Learn About the Very Wild and Interesting Psychedelic Era


The psychedelic era is considered to be one of the most colorful periods in human history, as the clothing trend and artworks that were created or produced in that era were full of colors that surprisingly blended well together. In addition to the colorful clothing and art, the psychedelic era was also a period in history where the lifestyle of people and the music they listen to were largely influenced by a psychedelic drug that is popularly known as LSD. What does LSD stand for? And how did it affect the music industry in the early 1970s? To know more about the said period, here is a brief overview of LSD and the psychedelic era.

Where Did LSD Come From?

LSD, which is an abbreviation for lysergic acid diethylamide, was first discovered by Albert Hoffman, a Swiss chemist who was working then in the pharmaceutical-chemical department of Sandoz Laboratories in Basel, Switzerland. While he was working for the said company, his main goal was to research the different uses or applications for squill, a species of medical plant, and ergot, a group of fungi, in order to utilize them as pharmaceuticals. So, it could be said that Hoffman created the first LSD through his research.

The first LSD was synthesized by Hoffman on November 16, 1938, when he successfully extracted the lysergic acid derivatives from ergot and squill. As for the intended use of LSD, Hoffman indicated that it is supposed to act as a respiratory and circulatory stimulant. But, even before the research was finished, Hoffman decided to set it aside to work on other studies at the lab.

On April 16, 1943, Hoffman started to view his LSD research again. During his study, he accidentally ingested a tiny amount of the LSD sample he created, and a few minutes after the ingestion, he began to experience hallucinations and dream-like visions. As per his statement, Hoffman clarified that he was in an “unpleasant intoxicated-like condition” wherein he would see various colors and hallucinations through his eyes. The effect of the tiny amount of LSD he ingested lasted for about two hours, according to Hoffman.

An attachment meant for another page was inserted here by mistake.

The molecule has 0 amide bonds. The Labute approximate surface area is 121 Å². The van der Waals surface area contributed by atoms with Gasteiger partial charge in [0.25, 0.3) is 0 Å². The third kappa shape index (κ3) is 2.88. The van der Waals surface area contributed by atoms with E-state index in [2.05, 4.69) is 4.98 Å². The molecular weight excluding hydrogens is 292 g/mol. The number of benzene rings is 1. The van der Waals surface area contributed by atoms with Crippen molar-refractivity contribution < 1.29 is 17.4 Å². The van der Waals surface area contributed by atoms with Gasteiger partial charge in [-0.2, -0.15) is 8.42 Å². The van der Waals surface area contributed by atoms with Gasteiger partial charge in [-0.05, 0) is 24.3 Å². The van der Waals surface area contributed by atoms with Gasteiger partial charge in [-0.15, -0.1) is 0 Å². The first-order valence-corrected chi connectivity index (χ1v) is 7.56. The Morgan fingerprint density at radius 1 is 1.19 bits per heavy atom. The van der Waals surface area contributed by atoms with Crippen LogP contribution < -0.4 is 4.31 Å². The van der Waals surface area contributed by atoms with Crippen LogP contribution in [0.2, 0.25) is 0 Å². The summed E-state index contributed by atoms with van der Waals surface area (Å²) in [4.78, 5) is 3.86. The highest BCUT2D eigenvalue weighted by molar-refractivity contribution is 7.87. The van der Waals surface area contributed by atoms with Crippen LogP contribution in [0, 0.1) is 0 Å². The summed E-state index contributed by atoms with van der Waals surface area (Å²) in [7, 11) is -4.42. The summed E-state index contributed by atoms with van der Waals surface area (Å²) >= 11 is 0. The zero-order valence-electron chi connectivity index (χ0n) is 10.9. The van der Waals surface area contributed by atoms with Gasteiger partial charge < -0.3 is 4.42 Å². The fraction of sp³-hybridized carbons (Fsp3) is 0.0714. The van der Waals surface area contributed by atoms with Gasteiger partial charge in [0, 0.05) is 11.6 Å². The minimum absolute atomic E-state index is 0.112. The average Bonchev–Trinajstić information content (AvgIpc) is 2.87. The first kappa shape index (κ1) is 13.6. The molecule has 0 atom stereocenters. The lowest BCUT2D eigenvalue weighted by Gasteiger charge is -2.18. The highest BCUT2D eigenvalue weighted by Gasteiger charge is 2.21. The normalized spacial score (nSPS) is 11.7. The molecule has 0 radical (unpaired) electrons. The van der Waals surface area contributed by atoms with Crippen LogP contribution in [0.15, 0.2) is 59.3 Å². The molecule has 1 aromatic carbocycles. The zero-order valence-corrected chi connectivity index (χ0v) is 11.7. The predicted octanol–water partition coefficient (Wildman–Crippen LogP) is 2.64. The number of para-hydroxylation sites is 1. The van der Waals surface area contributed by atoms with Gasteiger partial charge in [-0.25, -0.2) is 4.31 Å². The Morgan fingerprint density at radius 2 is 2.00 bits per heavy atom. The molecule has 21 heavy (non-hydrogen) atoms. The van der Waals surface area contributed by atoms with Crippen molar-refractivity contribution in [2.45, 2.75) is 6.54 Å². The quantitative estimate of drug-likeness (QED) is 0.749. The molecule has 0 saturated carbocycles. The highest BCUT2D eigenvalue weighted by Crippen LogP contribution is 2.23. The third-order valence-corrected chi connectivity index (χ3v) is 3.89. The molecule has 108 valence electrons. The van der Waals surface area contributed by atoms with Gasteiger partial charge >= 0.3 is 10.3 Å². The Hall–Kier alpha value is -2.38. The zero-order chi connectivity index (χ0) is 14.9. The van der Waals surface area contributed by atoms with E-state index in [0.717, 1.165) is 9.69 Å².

Three days later, Hoffman began experimenting on the dosage or amount of LSD that should be taken before it can be considered as an overdose. He ingested 0.25 milligrams of LSD on that night, which is supposed to be the threshold amount for the drug. After a few minutes, Hoffman started to hallucinate heavily, wherein he was unable to decipher where he was walking or heading to. He then called for his assistant to escort him home as he cannot go home on his own in his condition.

Because the assistant also had a bike during that time, Hoffman had no choice but to ride a bike with his assistant. During the bike ride, Hoffman’s hallucinations became worse, as he started to think that his neighbor was a witch and that he was poisoned by the drugs and was going insane. Despite the rough trip, his assistant was able to take him home. Worried about his condition, the assistant called for a house doctor, who saw nothing wrong about Hoffman’s wellbeing besides his pupils that were dilated.